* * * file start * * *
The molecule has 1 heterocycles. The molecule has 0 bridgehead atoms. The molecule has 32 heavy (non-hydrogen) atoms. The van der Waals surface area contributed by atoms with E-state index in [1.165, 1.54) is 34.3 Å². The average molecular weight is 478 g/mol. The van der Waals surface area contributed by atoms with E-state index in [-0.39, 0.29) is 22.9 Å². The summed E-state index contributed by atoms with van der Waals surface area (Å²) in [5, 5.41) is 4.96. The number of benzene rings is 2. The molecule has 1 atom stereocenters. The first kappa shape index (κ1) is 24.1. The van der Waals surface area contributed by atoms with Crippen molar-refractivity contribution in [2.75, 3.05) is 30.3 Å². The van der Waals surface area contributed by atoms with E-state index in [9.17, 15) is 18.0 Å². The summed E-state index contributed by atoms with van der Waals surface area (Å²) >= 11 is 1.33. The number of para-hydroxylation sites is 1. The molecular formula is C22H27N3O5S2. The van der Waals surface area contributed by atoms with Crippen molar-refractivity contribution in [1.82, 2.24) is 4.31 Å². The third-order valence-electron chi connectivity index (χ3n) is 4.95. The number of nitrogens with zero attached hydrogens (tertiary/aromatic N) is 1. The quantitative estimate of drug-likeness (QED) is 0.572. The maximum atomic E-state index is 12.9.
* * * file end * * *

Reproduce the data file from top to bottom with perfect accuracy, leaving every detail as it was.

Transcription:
The molecule has 1 heterocycles. The molecule has 0 bridgehead atoms. The molecule has 32 heavy (non-hydrogen) atoms. The van der Waals surface area contributed by atoms with E-state index in [1.165, 1.54) is 34.3 Å². The average molecular weight is 478 g/mol. The van der Waals surface area contributed by atoms with E-state index in [-0.39, 0.29) is 22.9 Å². The summed E-state index contributed by atoms with van der Waals surface area (Å²) in [5, 5.41) is 4.96. The number of benzene rings is 2. The molecule has 1 atom stereocenters. The first kappa shape index (κ1) is 24.1. The van der Waals surface area contributed by atoms with Crippen molar-refractivity contribution in [2.75, 3.05) is 30.3 Å². The van der Waals surface area contributed by atoms with E-state index in [9.17, 15) is 18.0 Å². The summed E-state index contributed by atoms with van der Waals surface area (Å²) >= 11 is 1.33. The number of para-hydroxylation sites is 1. The molecular formula is C22H27N3O5S2. The van der Waals surface area contributed by atoms with Crippen molar-refractivity contribution in [1.82, 2.24) is 4.31 Å². The third-order valence-electron chi connectivity index (χ3n) is 4.95. The number of nitrogens with zero attached hydrogens (tertiary/aromatic N) is 1. The quantitative estimate of drug-likeness (QED) is 0.572. The maximum atomic E-state index is 12.9.